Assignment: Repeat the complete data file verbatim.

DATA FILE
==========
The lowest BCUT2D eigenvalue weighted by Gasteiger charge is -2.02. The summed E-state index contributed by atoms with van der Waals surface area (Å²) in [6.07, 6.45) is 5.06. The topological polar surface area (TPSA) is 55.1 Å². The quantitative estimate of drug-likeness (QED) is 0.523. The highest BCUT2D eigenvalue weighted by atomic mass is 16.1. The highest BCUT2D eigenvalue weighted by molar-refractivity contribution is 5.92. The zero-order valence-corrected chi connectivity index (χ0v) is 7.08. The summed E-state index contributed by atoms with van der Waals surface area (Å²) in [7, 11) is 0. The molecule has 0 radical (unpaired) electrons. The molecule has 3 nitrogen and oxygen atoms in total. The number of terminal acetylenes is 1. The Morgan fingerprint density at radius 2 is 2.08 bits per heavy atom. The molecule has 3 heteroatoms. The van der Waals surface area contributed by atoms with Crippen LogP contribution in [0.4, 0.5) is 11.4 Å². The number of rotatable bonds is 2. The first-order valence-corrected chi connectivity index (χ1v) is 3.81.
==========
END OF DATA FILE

The lowest BCUT2D eigenvalue weighted by Gasteiger charge is -2.02. The summed E-state index contributed by atoms with van der Waals surface area (Å²) in [6.07, 6.45) is 5.06. The topological polar surface area (TPSA) is 55.1 Å². The quantitative estimate of drug-likeness (QED) is 0.523. The highest BCUT2D eigenvalue weighted by atomic mass is 16.1. The highest BCUT2D eigenvalue weighted by molar-refractivity contribution is 5.92. The zero-order valence-corrected chi connectivity index (χ0v) is 7.08. The summed E-state index contributed by atoms with van der Waals surface area (Å²) in [7, 11) is 0. The molecule has 0 radical (unpaired) electrons. The molecule has 3 nitrogen and oxygen atoms in total. The number of terminal acetylenes is 1. The Morgan fingerprint density at radius 2 is 2.08 bits per heavy atom. The molecule has 3 heteroatoms. The van der Waals surface area contributed by atoms with Crippen LogP contribution in [0.4, 0.5) is 11.4 Å². The number of rotatable bonds is 2. The first-order valence-corrected chi connectivity index (χ1v) is 3.81.